It's also worth mentioning here that the CIL code generated by the compiler is in binary form, as this take up less space and is (much) faster for the computer to operate on. After all, CIL is designed to be efficient for a computer to understand - not people!

We can make it more readable by disassembling it into it's textual equivalent. Doing so with Mono is actually quite simple:

monodis Program.exe >Program.il

Here I redirect the output to a file called Program.il for convenience, as my editor has a plugin for syntax-highlighting CIL. For those reading without access to Mono, here's what I got when disassembling the above program:

.assembly extern mscorlib
{
  .ver 4:0:0:0
  .publickeytoken = (B7 7A 5C 56 19 34 E0 89 ) // .z\V.4..
}
.assembly 'Program'
{
  .custom instance void class [mscorlib]System.Runtime.CompilerServices.CompilationRelaxationsAttribute::'.ctor'(int32) =  (01 00 08 00 00 00 00 00 ) // ........

  .custom instance void class [mscorlib]System.Runtime.CompilerServices.RuntimeCompatibilityAttribute::'.ctor'() =  (
        01 00 01 00 54 02 16 57 72 61 70 4E 6F 6E 45 78   // ....T..WrapNonEx
        63 65 70 74 69 6F 6E 54 68 72 6F 77 73 01       ) // ceptionThrows.

  .custom instance void class [mscorlib]System.Diagnostics.DebuggableAttribute::'.ctor'(valuetype [mscorlib]System.Diagnostics.DebuggableAttribute/DebuggingModes) =  (01 00 07 01 00 00 00 00 ) // ........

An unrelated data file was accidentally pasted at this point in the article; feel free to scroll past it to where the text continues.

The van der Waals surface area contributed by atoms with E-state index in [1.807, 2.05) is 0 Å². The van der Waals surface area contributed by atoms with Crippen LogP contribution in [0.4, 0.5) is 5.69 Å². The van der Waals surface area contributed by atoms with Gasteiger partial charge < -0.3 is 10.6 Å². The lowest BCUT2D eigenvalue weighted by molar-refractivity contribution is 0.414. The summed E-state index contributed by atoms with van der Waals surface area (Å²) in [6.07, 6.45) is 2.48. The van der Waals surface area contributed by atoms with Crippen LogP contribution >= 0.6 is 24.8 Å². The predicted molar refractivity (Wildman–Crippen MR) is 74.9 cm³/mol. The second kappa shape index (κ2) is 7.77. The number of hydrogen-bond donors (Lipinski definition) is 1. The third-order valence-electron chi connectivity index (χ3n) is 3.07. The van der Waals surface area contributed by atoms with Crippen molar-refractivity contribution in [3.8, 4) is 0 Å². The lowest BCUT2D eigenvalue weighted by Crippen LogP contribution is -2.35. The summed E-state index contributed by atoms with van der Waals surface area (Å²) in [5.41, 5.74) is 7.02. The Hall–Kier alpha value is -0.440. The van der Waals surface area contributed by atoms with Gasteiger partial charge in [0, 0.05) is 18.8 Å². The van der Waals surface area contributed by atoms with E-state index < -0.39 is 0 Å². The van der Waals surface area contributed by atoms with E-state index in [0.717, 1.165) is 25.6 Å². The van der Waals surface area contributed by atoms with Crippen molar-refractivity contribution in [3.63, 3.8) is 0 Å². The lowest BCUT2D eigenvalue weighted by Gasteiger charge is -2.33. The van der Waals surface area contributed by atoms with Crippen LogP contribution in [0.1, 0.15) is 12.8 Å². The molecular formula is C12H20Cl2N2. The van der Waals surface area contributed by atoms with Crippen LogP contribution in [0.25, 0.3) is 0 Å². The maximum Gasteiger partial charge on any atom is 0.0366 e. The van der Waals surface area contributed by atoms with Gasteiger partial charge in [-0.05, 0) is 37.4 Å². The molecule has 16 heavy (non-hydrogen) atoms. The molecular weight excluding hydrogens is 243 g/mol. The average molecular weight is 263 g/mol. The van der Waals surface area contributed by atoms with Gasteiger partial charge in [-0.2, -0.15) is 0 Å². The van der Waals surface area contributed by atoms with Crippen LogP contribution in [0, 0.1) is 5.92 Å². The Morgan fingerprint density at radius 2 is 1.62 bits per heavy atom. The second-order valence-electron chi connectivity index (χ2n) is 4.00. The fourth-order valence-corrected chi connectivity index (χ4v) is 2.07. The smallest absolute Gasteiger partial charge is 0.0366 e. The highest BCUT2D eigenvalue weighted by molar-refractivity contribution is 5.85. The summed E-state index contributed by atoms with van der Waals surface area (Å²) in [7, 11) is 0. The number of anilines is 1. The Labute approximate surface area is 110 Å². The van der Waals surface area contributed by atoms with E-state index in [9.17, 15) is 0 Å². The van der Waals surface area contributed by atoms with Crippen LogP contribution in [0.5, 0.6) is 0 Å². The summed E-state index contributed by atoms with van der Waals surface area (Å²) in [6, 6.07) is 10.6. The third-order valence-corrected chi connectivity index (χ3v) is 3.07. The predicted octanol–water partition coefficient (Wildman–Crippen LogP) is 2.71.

.hash algorithm 0x00008004
  .ver  0:0:0:0
}
.module Program.exe // GUID = {D6162DAD-AD98-45B3-814F-C646C6DD7998}

.namespace SBRL.Demo.Disassembly
{
  .class private auto ansi beforefieldinit Program
    extends [mscorlib]System.Object
  {

    // method line 1
    .method public static hidebysig 
           default void Main (string[] args)  cil managed 
    {
        // Method begins at RVA 0x2050
    .entrypoint
    // Code size 47 (0x2f)
    .maxstack 5
    .locals init (
        int32   V_0,
        int32   V_1)
    IL_0000:  nop 
    IL_0001:  call string class [mscorlib]System.Console::ReadLine()
    IL_0006:  call int32 int32::Parse(string)
    IL_000b:  stloc.0 
    IL_000c:  ldc.i4.s 0x0a
    IL_000e:  stloc.1 
    IL_000f:  ldstr "{0} + {1} = {2}"
    IL_0014:  ldloc.0 
    IL_0015:  box [mscorlib]System.Int32
    IL_001a:  ldloc.1 
    IL_001b:  box [mscorlib]System.Int32
    IL_0020:  ldloc.0 
    IL_0021:  ldloc.1 
    IL_0022:  add 
    IL_0023:  box [mscorlib]System.Int32
    IL_0028:  call void class [mscorlib]System.Console::WriteLine(string, object, object, object)
    IL_002d:  nop 
    IL_002e:  ret 
    } // end of method Program::Main

    // method line 2
    .method public hidebysig specialname rtspecialname 
           instance default void '.ctor' ()  cil managed 
    {
        // Method begins at RVA 0x208b
    // Code size 8 (0x8)
    .maxstack 8
    IL_0000:  ldarg.0 
    IL_0001:  call instance void object::'.ctor'()
    IL_0006:  nop 
    IL_0007:  ret 
    } // end of method Program::.ctor

  } // end of class SBRL.Demo.Disassembly.Program
}

Very interesting. There are a few things of note here:

  • The metadata at the top of the CIL tells the execution environment a bunch of useful things about the assembly, such as the version number, the classes contained within (and their signatures), and a bunch of other random attributes.
  • An extra .ctor method has been generator for us automatically. It's the class' constructor, and it automagically calls the base constructor of the object class, since all classes are descended from object.
  • The ints a and b are boxed before being passed to Console.WriteLine. Exactly what this does and why is quite complicated, and best explained by this Stackoverflow answer.
  • We can deduce that CIL is a stack-based language form the add instruction, as it has no arguments.